FROM THE EDITOR: Call out culture needs to be called out

(BRANDON HANSEN/Managing Editor of the Chewelah Independent)

Outrage seems to be our biggest export these days, despite what the latest financial report on the United States economy might say. We’re mad about seagulls being offensive, we’re mad about the war on Christmas trees. Somebody said something using a nickname that was once used in the 1940s to describe turnips. Somebody did something offensive when they were 20-years old. Don’t buy something from a company because their CEO goes big game hunting. Don’t watch that show because the star is a member of a starfish cult.

This is momentum that has been building for several years now, but people seem to be gleefully willing to call out anyone and anything for what they feel is a perceived issue. While some of it is warranted, as seeing some real scumbags like Harvey Weinstein and Kevin Spacey go down, there have been some whoppers of calling out ridiculousness.




Now, my particular criticism doesn’t have to tie into any specific type of movement, just how we tend to operate in digital social spaces now. People seem to be looking for things that offend or drive them off the rails for the only reason being to earn some points in “calling people out.”

Being a college professor these days can be extremely difficult as if they say anything that is outside the various campus safe spaces of speech patterns, students can call them out either on social media or colleges have even come up with ways for students to anonymously report their professors to the higher ups. This understandably has created an environment of mistrust, tension and mini McCarthyism.

I myself have said multiple times “Well, when you consider a certain topic, you have to look at this factor, but you really can’t say that publicly because you will get called out on it.”

Social media has created an army of keyboard monsters ready to leap onto somebody’s back and tear them apart for daring to have a different opinion. This has gone to ridiculous lengths and craziness. Look at what some pro-wolf groups have done online in terms of threats towards Washington Department Fish and Wildlife officers for carrying out their agency’s wolf management policies. These policies were set in cooperation with wolf advocacy groups, making the whole thing even crazier.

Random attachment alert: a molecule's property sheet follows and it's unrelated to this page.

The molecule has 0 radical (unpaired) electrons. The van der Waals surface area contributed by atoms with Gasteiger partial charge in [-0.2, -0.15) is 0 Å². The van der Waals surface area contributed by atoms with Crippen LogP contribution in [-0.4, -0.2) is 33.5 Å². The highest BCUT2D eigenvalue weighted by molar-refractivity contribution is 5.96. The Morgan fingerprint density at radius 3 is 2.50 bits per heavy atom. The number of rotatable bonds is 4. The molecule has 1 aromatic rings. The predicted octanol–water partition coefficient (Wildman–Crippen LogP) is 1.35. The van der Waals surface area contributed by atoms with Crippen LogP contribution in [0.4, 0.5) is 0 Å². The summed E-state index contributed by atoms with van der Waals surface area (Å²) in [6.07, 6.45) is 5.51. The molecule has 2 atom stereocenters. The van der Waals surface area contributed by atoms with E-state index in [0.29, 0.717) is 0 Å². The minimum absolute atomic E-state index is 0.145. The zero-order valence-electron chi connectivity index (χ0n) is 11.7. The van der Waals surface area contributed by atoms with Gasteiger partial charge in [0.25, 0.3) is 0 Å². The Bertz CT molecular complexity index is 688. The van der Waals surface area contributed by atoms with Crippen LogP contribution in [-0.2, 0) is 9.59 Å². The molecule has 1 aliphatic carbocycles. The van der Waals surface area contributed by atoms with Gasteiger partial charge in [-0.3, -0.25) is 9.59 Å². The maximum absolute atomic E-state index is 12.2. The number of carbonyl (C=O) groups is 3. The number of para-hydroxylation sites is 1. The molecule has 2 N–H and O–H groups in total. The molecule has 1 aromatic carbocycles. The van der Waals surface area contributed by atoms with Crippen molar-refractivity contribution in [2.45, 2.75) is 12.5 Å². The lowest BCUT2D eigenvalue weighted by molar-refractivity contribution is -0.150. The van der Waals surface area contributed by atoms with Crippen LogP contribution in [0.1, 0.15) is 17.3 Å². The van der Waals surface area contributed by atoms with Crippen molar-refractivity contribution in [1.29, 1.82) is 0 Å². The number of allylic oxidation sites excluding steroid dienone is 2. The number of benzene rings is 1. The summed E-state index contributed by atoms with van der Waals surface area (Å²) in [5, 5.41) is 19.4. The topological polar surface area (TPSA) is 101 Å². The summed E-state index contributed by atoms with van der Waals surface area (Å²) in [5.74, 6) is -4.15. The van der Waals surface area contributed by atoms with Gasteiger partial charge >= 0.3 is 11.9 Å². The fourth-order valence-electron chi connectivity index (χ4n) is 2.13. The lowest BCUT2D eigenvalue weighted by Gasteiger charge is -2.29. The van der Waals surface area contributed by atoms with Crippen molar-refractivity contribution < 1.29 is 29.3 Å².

But I guess it’s okay to threaten people if it’s for a nebulous cause, right?

This goes both ways. Despite nearly everyone in America seemingly celebrating Christmas and the Santa machine taking over society from Halloween on, we still have this “War on Christmas” where people hop online and call out Starbucks for their coffee cups. I think Christmas is alive and well, folks.

It’s a toxic environment, where you can score points for your “team” by scrutinizing every move by the other team and calling them out for the most benign of things. Political headlines are abound that show this football battle of controversy and intrigue while the things that actually affect your everyday life are swept under the rug.

We have sucked the fun out of everyone because people are so quick to point out even small flaws in other people’s actions regardless of the intent, context, actual effect on other people and most importantly, without understanding the entire story.

What bugs me the most about the people doing the calling out is usually they only showcase a small slice of the pie, framing the story in a way they can score the maximum amount of outrage points among their own peers. This is why we have such a gap between different viewpoints of people, so much that we’re living in different realities. Keep in mind that despite the perception, the people doing the calling out are a very small chunk of the overall population.

If there is a serious issue with someone, by all means let’s get that info out there, but we’ve reached a point of ridiculousness here.

Most people just want to live their lives, don’t have ill will towards others and are like the rest of us: human.

All “call out culture” intends to do is take hold of a narrative, drive it into everybody’s face and really provide no solutions. Think to yourself what real positive solutions have been presented in our social consciousness in the past 10 years? Not many compared to the hordes of outrage gremlins that we should stop feeding after midnight.